A Message from the Rector

Easter is long past, and Pentecost is nigh upon us. Ascensiontide, in which we are in, is perhaps the loveliest season of all, as it anticipates the descent of the Holy Spirit upon the disciples in that upper room as they cower and wonder what next. As it confirms what we know: Jesus Christ is Lord of Heaven and Earth: and King of all creation. I love the season, and all that goes with it.

I spent three days last week in Toronto at a conference the topic of which was the writings of St. John of Damascus, who wrote in the sixth century in Damascus and Jerusalem. Susan asked the question you might well ask: ‘Why on earth would you need to study his writings? What can he have to tell you?’.

It turned out that the person who offered the lectures was a Russian Orthodox priest and a scholar of considerable renown on the subject: and he made this rather obscure Church Father come alive and become pertinent. John of Damascus’ writings were made fresh and insightful – and profoundly wise to us as Christians. It was, and this is why I bring this up, moving and provoking to be reminded that the truths which we seek to adhere to today, in the face of much confusion and mistruth, were equally struggled with and passionately defended 1400 years ago.

Which is to say that the reason I perceive this church to be still standing on this hill 175 years later is precisely because she has something to proclaim to a world in very deep need of substantial truth. And we offer such truth to a world much more given to accepting passing fancies: until they hear substantial realities offered. That is my perception, at any rate. Whether it is a comment on a sermon I have given, or a remark made at Youth Group, or a query in a counselling session: the sense I have is that there is a hunger for real ‘news’, and not simply more ‘fake’ stuff. And of this, I do not mean to invoke American politics. I think people are wondering, in the face of such calamity which is almost becoming the norm: is there anything we can hold on to? The answer, I believe, is ‘absolutely yes!’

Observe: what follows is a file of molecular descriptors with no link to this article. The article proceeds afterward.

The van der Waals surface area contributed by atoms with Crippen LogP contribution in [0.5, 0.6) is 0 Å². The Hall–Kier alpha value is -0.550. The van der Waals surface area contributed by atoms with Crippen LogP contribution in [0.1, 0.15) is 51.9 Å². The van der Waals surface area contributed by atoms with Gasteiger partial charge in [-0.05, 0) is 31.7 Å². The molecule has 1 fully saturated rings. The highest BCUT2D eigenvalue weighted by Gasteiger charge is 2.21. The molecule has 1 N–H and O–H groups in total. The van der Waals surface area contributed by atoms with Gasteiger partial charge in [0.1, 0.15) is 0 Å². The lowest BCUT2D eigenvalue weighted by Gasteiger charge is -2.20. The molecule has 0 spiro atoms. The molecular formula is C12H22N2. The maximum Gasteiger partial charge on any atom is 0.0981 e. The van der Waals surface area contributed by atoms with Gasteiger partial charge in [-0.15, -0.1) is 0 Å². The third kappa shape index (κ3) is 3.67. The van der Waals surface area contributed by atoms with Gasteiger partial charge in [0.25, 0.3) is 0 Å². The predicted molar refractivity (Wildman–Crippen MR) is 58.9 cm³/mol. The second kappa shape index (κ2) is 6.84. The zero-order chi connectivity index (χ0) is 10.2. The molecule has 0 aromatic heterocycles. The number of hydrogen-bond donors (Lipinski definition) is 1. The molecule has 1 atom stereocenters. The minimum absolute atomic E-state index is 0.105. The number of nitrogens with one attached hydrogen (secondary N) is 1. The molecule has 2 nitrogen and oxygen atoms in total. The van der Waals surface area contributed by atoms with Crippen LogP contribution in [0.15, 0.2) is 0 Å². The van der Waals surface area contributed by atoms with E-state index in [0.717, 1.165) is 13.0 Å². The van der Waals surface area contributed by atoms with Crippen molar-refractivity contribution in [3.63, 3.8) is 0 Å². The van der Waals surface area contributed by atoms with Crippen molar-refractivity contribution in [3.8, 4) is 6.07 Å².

And we have it, in Jesus Christ Our Lord.

And so, whether it is with the Sunday School: with Mallory Clow now taking up the mantle of leadership for which we are so grateful; or the newly formed Youth Group, who meet on Friday evenings here in the Parish Hall and have recently assisted Paul Elsley with his food ministry at the North End public Schools, there is Good News to share and offer. Or it might be the study group which just finished at John Barron’s home, or the one to begin next Sunday (Supper and Study 27 May 6 pm) as we look at that profoundly confusing last book of the New Testament, Revelation. It might be through the Prayer Walks which we will be resurrecting in the next week or two, as we intentionally take a saunter through our communities here in the East side of Kingston, and pray for and see the communities around us – and perhaps their needs. Or perhaps sharing a laugh and a smile at the last Coffee House this month, or at the Lilac Tea in June. Or even joining in the sack race at the Parish Picnic as we say farewell to (very recently promoted Lt. Colonel!) Levon and Amber Bond and Henry and Elliot, whom we will miss very much indeed: we have Good News. Lots of it. And we need to offer it to what is around us: for the world is in deep need of Hope.

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